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Vintage after vintage, the wines of Château Palmer express our vision of an exceptional wine. We believe that it is born of the mysterious trilogy – terroir, history, memory – and all of our efforts are concentrated on bringing it into the world. Distinction, high standards and commitment are the values that guide every choice we make from the vineyard to the table where the wine is served.
Knowing your terroir, your grapes, and your wines – this is a threefold enterprise of patient observation. What seems to be a given is in fact a matter of exacting standards at every moment. To know the terroir you have to become intimately familiar with it. We strive to know the grape variety, subsoil, and exposure of each and every plot but also of each and every row within the plot, as we regard every vine as a unique individual. To know our grapes well, we closely monitor their development until maturity. To know our wines, we taste the batches, the vats, the barrels, and the bottles again and again.
Progress in œnology has provided us with insight into the development of wines. Progress in agronomy has given us a better understanding of the life of our vineyards. This makes for more precision in our interventions as much in the winery as in the vineyards. Applying the best technical innovations in a spirit of reconciliation between science and craftsmanship, we use all relevant means to reveal the unique character of the Palmer terroir with each new vintage.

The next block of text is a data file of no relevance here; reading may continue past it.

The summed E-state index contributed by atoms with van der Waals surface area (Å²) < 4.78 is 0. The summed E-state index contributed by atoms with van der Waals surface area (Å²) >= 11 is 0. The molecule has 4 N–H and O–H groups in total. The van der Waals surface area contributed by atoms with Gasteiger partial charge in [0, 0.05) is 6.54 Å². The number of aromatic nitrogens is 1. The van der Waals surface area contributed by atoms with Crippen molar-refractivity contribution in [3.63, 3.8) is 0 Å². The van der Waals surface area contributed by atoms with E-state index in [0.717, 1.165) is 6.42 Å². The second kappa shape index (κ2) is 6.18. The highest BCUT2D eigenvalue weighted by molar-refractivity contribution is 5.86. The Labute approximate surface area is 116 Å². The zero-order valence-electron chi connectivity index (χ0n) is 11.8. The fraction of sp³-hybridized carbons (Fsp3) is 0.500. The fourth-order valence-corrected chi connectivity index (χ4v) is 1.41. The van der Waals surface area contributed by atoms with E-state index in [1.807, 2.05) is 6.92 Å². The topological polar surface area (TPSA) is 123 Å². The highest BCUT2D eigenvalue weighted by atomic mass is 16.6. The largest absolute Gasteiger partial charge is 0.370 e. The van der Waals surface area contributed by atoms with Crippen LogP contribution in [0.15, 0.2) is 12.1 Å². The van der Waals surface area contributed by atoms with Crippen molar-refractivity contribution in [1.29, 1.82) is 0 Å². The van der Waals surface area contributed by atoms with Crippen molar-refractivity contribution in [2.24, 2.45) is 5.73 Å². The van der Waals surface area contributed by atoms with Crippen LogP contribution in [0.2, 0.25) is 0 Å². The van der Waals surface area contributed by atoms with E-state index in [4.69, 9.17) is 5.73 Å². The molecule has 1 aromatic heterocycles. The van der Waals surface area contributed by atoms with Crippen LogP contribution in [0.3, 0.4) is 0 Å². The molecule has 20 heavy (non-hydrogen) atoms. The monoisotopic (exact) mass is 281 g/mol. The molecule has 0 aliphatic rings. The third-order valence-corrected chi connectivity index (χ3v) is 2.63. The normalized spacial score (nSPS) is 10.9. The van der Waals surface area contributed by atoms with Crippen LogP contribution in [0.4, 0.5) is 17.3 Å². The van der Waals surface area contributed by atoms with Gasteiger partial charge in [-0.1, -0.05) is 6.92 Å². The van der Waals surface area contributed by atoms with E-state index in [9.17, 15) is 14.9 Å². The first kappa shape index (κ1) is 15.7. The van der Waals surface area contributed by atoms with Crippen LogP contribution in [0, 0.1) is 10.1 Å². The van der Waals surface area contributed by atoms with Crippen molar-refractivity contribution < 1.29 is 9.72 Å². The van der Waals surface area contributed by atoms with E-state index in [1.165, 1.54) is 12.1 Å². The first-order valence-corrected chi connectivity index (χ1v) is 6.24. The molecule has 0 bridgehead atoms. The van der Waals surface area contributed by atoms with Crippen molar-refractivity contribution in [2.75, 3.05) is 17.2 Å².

With the grapes that nature offers us, our job is to create the best possible wine. Is this craftsmanship or artistry? No doubt both. Like skilled craftspeople that love their trade, we select and blend the batches with meticulous care. And like artists, we let ourselves be swept away by the work that is born, as it imposes itself upon our will, surprises, amazes and transcends us.
Ultimately our goal is to make Château Palmer wines as desirable as can be. To achieve this, everything we do, whether we work in the vineyard, the winery, or in the offices, is informed by high standards and a sense of detail Nothing is left to chance, not the choice of paper for a label, or that of an etching for the wood crates, or of a theme for a reception.
Characteristics of the vintage / The cool, humid weather in early spring brought a rather late budburst and fairly slow vine growth. A hailstorm on 11 May hit the Palmer vineyard without affecting the harvest's qualitative potential.
With extremely mild, dry and sunny weather in June, flowering took place quickly and spread evenly. The bright, sunny summer that followed enhanced the qualitative potential. It was a summer of no extremes: no destructive storms and no heat waves, just some moderate, sporadic rainfall. Under such favorable conditions, plant growth rapidly stopped and the véraison spread swiftly and well, like the flowering!
Depending on the plots, the water supply became more and more limited. This made the vines suffer, developed berry concentration and made the potential quality of the fruit looks more and more promising.
September and October did nothing to dampen our hopes since the weather condition were ideal for the ripening of the grapes and the harvest!
By early September, the technical maturity had been reached (potential degree in alcohol of 13.5° to 14°), but the skins were still thick and the tannins needed time to soften. A long spell of fine weather gave us the time to taste the grapes every day and patiently monitor their development until they had the right velvety, silky texture.
Harvesting began 23 September for the earliest ripening Merlots. The grapes arriving in the vat room were magnificent: perfectly ripe, healthy, juicy and concentrated. Merlot harvesting continued without haste until 4 October. The Cabernet Sauvignon grapes were harvested between 2 and 14 October, and our Petit Verdots on 8 and 9 October.